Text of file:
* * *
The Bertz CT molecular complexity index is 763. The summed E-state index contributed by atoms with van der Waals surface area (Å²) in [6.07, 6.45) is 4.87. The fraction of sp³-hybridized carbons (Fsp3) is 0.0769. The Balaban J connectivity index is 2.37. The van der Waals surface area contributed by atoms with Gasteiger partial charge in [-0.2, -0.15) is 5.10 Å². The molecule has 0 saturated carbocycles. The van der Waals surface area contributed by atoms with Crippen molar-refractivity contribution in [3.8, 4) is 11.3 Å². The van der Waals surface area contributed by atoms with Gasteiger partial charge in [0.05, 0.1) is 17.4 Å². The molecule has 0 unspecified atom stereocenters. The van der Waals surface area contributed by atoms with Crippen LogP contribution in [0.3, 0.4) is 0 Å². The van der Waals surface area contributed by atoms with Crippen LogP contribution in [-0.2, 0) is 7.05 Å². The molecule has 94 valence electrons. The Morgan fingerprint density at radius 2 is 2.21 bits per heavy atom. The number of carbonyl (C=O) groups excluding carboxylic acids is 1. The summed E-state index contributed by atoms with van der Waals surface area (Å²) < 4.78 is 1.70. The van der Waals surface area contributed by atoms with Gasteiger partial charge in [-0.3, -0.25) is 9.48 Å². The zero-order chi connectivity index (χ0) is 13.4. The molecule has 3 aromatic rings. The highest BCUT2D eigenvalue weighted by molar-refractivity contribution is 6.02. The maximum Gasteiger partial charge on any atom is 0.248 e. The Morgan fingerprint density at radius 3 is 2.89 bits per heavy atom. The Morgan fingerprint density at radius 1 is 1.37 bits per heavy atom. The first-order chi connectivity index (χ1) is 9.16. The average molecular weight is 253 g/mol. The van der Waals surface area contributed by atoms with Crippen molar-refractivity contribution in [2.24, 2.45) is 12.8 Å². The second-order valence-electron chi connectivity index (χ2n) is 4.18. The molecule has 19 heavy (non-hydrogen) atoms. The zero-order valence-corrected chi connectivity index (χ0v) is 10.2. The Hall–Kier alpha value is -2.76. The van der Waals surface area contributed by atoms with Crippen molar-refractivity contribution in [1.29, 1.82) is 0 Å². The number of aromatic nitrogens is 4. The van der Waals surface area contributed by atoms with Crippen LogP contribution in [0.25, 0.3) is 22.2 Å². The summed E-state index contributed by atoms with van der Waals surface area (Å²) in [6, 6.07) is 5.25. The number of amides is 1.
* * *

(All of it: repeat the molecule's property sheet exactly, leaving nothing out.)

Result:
The Bertz CT molecular complexity index is 763. The summed E-state index contributed by atoms with van der Waals surface area (Å²) in [6.07, 6.45) is 4.87. The fraction of sp³-hybridized carbons (Fsp3) is 0.0769. The Balaban J connectivity index is 2.37. The van der Waals surface area contributed by atoms with Gasteiger partial charge in [-0.2, -0.15) is 5.10 Å². The molecule has 0 saturated carbocycles. The van der Waals surface area contributed by atoms with Crippen molar-refractivity contribution in [3.8, 4) is 11.3 Å². The van der Waals surface area contributed by atoms with Gasteiger partial charge in [0.05, 0.1) is 17.4 Å². The molecule has 0 unspecified atom stereocenters. The van der Waals surface area contributed by atoms with Crippen LogP contribution in [0.3, 0.4) is 0 Å². The van der Waals surface area contributed by atoms with Crippen LogP contribution in [-0.2, 0) is 7.05 Å². The molecule has 94 valence electrons. The Morgan fingerprint density at radius 2 is 2.21 bits per heavy atom. The number of carbonyl (C=O) groups excluding carboxylic acids is 1. The summed E-state index contributed by atoms with van der Waals surface area (Å²) < 4.78 is 1.70. The van der Waals surface area contributed by atoms with Gasteiger partial charge in [-0.3, -0.25) is 9.48 Å². The zero-order chi connectivity index (χ0) is 13.4. The molecule has 3 aromatic rings. The highest BCUT2D eigenvalue weighted by molar-refractivity contribution is 6.02. The maximum Gasteiger partial charge on any atom is 0.248 e. The Morgan fingerprint density at radius 3 is 2.89 bits per heavy atom. The Morgan fingerprint density at radius 1 is 1.37 bits per heavy atom. The first-order chi connectivity index (χ1) is 9.16. The average molecular weight is 253 g/mol. The van der Waals surface area contributed by atoms with Crippen molar-refractivity contribution in [2.24, 2.45) is 12.8 Å². The second-order valence-electron chi connectivity index (χ2n) is 4.18. The molecule has 19 heavy (non-hydrogen) atoms. The zero-order valence-corrected chi connectivity index (χ0v) is 10.2. The Hall–Kier alpha value is -2.76. The van der Waals surface area contributed by atoms with Crippen molar-refractivity contribution in [1.29, 1.82) is 0 Å². The number of aromatic nitrogens is 4. The van der Waals surface area contributed by atoms with Crippen LogP contribution in [0.25, 0.3) is 22.2 Å². The summed E-state index contributed by atoms with van der Waals surface area (Å²) in [6, 6.07) is 5.25. The number of amides is 1.